Table 4:   Polarimetric results. The Q/I and U/I values are not corrected for the pleochroism (see text). The last two columns give the 16% and 84% percentiles of the P distributions.

The situation with non-polarised standard is not so clear: half the Q/I and U/I measurements are above 0.13% (in absolute value), while the other half satisfactorily lies within 0.07% of a null measurement. We find positive or negative measurements, as expected from random noise. The polarisation vector orientation similarly does not exhibit any preferred direction. For one non-polarised standard star only, on August 1, 2005, we took the 3-image-per-retarder-angle observing sequence also used for the science targets, and find a large polarimetric error of about 0.1% (see Table 3). We could not find an obvious explanation for the large error. Finally, the polarisation angle of NGC 2024 oscillates between $45\deg$ and $135\deg$, which is due the discontinuity of the polarisation angle at Q/I=0. This reflects a somewhat poor measurement of that parameter, while the polarisation degree falls within 0.05% of the published values of Fossati et al. (2007).

All this leads us to believe that our minimal uncertainties probably lie around 0.1% rather than 0.05%, at least for some targets (see Fig. 1), which includes photonoise (we used very short integrations for the standard stars). In particular we do not believe our non-polarised standard stars measurements to be indicative of a systematic error on the polarisation degree or the polarisation angle. This 0.07% uncertainty is close or below the uncertainties on the measurements of our science targets, and is probably a minor contributor compared to the targets' photonoise.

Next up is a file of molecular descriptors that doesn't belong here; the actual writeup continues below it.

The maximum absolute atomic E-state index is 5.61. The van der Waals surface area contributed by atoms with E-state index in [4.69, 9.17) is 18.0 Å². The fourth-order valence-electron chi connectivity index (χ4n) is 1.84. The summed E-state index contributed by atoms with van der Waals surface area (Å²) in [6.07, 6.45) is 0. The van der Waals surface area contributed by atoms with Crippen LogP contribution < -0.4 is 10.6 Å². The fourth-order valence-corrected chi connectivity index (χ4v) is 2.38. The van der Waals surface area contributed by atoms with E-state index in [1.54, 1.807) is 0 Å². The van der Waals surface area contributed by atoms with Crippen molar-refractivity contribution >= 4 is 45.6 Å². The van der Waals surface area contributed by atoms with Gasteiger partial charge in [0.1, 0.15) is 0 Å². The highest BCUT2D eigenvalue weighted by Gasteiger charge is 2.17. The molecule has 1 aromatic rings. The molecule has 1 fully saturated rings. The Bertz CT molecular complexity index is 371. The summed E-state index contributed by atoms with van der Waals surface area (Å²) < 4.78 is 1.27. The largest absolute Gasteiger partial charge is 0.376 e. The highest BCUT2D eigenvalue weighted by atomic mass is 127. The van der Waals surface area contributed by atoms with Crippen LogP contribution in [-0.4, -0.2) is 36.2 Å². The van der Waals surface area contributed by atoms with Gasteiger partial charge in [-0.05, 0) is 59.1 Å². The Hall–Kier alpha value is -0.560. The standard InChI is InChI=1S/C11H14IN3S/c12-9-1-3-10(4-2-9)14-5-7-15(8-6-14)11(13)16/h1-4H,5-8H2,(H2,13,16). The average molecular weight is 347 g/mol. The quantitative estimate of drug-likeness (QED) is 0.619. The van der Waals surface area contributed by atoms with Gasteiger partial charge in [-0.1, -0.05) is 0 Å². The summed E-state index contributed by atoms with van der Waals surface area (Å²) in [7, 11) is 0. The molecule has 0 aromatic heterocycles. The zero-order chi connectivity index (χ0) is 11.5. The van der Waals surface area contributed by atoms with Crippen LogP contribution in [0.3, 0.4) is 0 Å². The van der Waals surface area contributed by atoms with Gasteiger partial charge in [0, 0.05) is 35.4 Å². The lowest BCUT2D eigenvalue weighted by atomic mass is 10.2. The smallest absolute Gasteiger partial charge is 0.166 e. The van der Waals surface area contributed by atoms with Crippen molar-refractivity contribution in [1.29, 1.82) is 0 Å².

3 Results

3.1 New polarimetric measurements

Table 5:   Comparison of our polarisation degrees with published measurements, in percent (1-$\sigma $ interval or error). For each target and filter, the second line gives the 2-$\sigma $ interval, correcting the published values following Simmons & Stewart (1985).

We report our measurements in Table 4. All measurements of Q/I, U/I and PL appear to be within $3\sigma$ of a null polarisation, with a vast majority within $2\sigma$. The only exception is the $Q/I=-0.38~\pm~0.06$% of LHS102BC on August 1, 2005. Because this measurement has an uncertainty much smaller than usual for its ${\it SNR}$ of 186 (see Fig. 1), this uncertainty could be (statistically) underestimated, and the detection may be insignificant. More convincingly, the three Q/I measurements display a small dispersion of 0.06% for an average of $\langle Q/I ~\rangle=-0.31\%$. Two other targets, 2MASS J0036 and 2MASS J2244, have three I-band measurements, which are all compatible within 2 $\sigma $. This prompts us to also calculate the average of the Qs and Us. Again we use the standard deviation to determine the uncertainty. We also fail to detect significant polarisation on the averaged values of 2MASS J0036 and 2MASS J2244. Therefore we find only one target, LHS102BC, to show a significant polarisation. We measure a polarisation angle of $(-6.6\pm9.3)\deg$.

Taking these results at face value leads to a fraction of polarised ultra-cool dwarfs detected in the optical smaller in value than reported by M02 (about 50%) and ZO05 ($29\pm 9\%$). Our full sample of nine targets leads to a fraction of $11^{+18}_{-4}\%$ (1-$\sigma $), and smaller than 39% at 95% of confidence level (C.L.), but some of our measurements have large uncertainties. If we restrict the sample to those targets with polarisation errors smaller than 0.2%, we find eight targets observed usually in the I band (but also once in the z band and twice in the R band), leading to an upper-limit of 28% (95% C.L.) of ultra-cool dwarfs with a polarisation degree larger than 0.5%, in agreement with previous works (M02; ZO05).